Secret Wars Agents of Atlas #1 Review

Of course on Battle World, almost everyone has “Kill Doom” on their bucket list. That motivation has made the vast majority of Secret Wars very hit or miss, but mostly miss. That’s fine for a few of the series, but sometimes a series embraces its messed up world and its adventure takes place largely in spite of Doom being god. Agents of Atlas does it in what might be the most refreshing way possible: a fairly simple rescue mission.

Synopsis

The book opens with a brief description of Baron Zemo who rules Metropolita with a ruthless iron fist. SHIELD acts as his bludgeon, and the Agents of Atlas is the only group who stands against him in any significant way. Gorilla Man has a meeting with agent Coulson because Johnny Woo (leader of the Agents) is missing. Turns out SHIELD isn’t the bludgeon the Agents thought they were, and off they go looking for Woo. As a plot, it’s pretty simple. So, what gives it it’s A+? As far as I’m concerned, there are three things: the art, the quirk, and the tightness of the narrative.

Art

Steve Pugh handles the art. I know him most memorably from Generation X (Marvel’s most underrated book IMHO), though his CBDB reads like a good portion of the comic book reading public’s “best of” lists. His art is clean, and expressive and makes good use of heavy lines. Those seem like such basic comic-art requirements, but Secret Wars has been overwhelmingly plagued by some low-rent looking art. But, in a single panel, we don’t even need the caption to see the looks of absolute haunted trauma.

Secret wars agents of atlas 2

He captures reactions and subtle details of non-human characters as well. It’s not really a ground breaking skill, but it’s nice to be able to interpret emotions via faces without having to rely on story cues (looking at you, Mike Land). I mean, ultimately, Pugh isn’t the best artist, or even the best artist of Secret Wars, but his clear, crisp art is.

Quirk

The story is full of quirk, both inherent to the concept of Atlas, and playing within the bounds of Marvel. Just for eyeball’s sake, (most of) our heroes:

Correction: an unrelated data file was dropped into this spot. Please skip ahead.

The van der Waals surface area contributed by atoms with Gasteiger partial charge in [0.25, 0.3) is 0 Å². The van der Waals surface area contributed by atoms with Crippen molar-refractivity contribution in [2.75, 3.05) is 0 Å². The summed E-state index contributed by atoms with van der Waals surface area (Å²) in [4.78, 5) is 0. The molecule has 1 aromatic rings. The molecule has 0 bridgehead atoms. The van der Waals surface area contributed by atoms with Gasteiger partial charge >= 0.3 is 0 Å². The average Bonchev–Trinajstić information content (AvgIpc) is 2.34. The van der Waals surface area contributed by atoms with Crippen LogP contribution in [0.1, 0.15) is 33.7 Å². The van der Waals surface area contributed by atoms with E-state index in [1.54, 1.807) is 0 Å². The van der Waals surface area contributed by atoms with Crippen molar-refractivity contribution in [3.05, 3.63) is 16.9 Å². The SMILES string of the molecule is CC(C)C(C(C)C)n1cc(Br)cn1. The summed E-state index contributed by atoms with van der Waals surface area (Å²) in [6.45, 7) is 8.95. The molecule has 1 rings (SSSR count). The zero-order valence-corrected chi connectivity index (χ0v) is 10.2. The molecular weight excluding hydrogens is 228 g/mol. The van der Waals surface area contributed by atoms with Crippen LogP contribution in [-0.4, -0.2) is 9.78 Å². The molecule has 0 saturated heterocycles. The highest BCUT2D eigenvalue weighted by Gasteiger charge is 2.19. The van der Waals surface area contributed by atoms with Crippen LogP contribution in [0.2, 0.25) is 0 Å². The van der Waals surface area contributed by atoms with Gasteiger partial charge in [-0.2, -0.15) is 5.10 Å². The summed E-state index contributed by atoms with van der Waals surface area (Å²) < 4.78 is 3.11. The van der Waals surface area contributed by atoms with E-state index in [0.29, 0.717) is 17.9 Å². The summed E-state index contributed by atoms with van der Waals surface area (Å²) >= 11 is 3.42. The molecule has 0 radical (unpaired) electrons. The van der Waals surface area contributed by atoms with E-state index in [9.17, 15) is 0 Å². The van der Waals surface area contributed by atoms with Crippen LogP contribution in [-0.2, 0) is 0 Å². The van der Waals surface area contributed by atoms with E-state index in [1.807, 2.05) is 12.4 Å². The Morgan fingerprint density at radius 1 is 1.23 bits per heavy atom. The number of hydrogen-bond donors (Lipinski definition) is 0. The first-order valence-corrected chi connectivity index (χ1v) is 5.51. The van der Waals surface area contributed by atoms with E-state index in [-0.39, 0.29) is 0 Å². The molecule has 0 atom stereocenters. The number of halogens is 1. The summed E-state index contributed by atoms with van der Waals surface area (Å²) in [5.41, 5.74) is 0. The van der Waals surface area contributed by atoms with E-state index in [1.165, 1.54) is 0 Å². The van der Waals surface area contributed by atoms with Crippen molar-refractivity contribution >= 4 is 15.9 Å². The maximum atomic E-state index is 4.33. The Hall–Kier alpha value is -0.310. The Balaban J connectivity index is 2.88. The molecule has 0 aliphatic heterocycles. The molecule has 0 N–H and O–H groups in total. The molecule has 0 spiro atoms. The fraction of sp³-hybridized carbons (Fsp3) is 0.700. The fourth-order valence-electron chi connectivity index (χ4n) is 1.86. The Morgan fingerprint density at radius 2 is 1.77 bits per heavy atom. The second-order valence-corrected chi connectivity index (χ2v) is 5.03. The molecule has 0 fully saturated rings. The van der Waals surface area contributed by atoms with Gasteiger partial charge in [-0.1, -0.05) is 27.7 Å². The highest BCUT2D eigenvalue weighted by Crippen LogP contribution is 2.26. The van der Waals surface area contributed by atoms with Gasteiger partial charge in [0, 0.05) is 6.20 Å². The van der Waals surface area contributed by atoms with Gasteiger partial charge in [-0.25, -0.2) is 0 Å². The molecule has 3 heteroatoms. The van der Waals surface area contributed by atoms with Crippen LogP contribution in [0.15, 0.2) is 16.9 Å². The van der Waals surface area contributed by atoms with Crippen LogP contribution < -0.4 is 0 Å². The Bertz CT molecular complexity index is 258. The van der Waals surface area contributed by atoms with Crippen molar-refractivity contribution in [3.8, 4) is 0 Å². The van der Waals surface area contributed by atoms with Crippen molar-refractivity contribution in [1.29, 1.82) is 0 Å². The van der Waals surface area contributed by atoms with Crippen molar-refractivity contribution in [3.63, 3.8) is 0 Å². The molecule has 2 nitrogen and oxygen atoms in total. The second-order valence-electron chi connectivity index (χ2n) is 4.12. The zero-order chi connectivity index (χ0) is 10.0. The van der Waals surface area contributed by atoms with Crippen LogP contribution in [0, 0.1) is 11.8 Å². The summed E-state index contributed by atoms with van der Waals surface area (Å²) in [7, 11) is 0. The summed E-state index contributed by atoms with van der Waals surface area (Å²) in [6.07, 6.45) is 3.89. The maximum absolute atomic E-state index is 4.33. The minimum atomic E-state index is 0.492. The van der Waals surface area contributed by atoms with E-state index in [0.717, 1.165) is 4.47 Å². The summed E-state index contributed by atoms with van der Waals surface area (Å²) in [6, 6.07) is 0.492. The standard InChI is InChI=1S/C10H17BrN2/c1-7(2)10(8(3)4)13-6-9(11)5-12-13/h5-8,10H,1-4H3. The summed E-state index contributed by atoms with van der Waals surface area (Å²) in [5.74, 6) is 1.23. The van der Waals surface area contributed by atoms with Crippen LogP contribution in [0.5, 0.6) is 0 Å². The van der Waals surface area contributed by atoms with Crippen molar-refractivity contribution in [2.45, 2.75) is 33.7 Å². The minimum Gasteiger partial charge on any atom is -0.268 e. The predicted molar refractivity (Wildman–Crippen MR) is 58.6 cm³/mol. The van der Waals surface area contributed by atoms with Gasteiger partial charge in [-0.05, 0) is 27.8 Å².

agents of atlas 1 potw

Gorilla Man: a man turned gorilla through a curse, and whoever kills him inherits the curse
Marvel Boy: alien royalty psychically bonded to a UFO (not pictured)
Namora: cousin to the ruler of an underwater kingdom
M-11: a robot riddled with some pretty faulty programming.

Not pictured are Jimmy Woo — Chinese American secret agent; and Venus — a living siren acting as goddess. I mean, really, the team cries out for a Morrison run. If there’s anyone out there who can incept that idea in his brain, then by all means, please do. For the sake of the world.

The weirdness doesn’t end there either. I mean, Baron’s making these:

Secret wars agents of atlas 1

And I don’t care about spoilers, but there’s some weirdness with Baron’s sun that’s too delightful for me not to want you to discover it on your own.

Narrative

I think the best thing about this, like the Silver Surfer stories, and “Pax Romana” is that not a single word or panel is wasted. The story is so tight and fast paced. Every element feeds just perfectly into the next, and all the tension is character driven: because Gorilla Man is so good, they hunt for Jimmy Woo; the story resolves in part because M-11 is able to overcome his faulty programming. Zemo’s evil is the result of a very flawed search. But the action feels purposeful and fast and inventive, and you can’t wait to see what comes next. I mean, u guys…

Secret wars agents of atlas 3
I frequently think that Marvel tries to steer away from the weird and nonconformist sometimes because now they’re owned by Disney, and as such, their entire survival depends on being accessible, non-alienating, and recognizable. It just feels like genuine fresh air to see something so unique.

Published by

jh montgomery

I'm a guy with opinions. Some of those are about science fiction. Like a voice shouting into a hurricane of voices, I write about science fiction for Hush Comics. I grew up watching the original Star Trek with my mom in our basement. I have shockingly few memories of it, apart from the silver and gray grid covered VHS boxes old Star Trek tapes came in, but it left it's mark forever. My first memory of being in a movie theater was Star Trek V: The Final Frontier. A group entered dressed as the crew of Star Trek, acting the part (the man dressed in Vulcan robes addressing the man with a middle-aged lesbian perm as captain). I nearly lost my mind with the excitement of sharing a theater with Leonard Nimoy. No no, my mom would tell me: that's someone dressing up. Impossible. Later, I would walk in on my parents watching the wrong movie at the wrong moment and be mortally terrified of alien abductions from the age of eight to thirteen. This fear was so strong, I couldn't watch the X-Files until it came to Netflix. As a teenager, hearing the theme song coming from another room in the house would give me anxiety. Science fiction, at its best is the pursuit, and evolution, toward transcendance: cultural, technological, spiritual. Transcendance marked me early, and forever.

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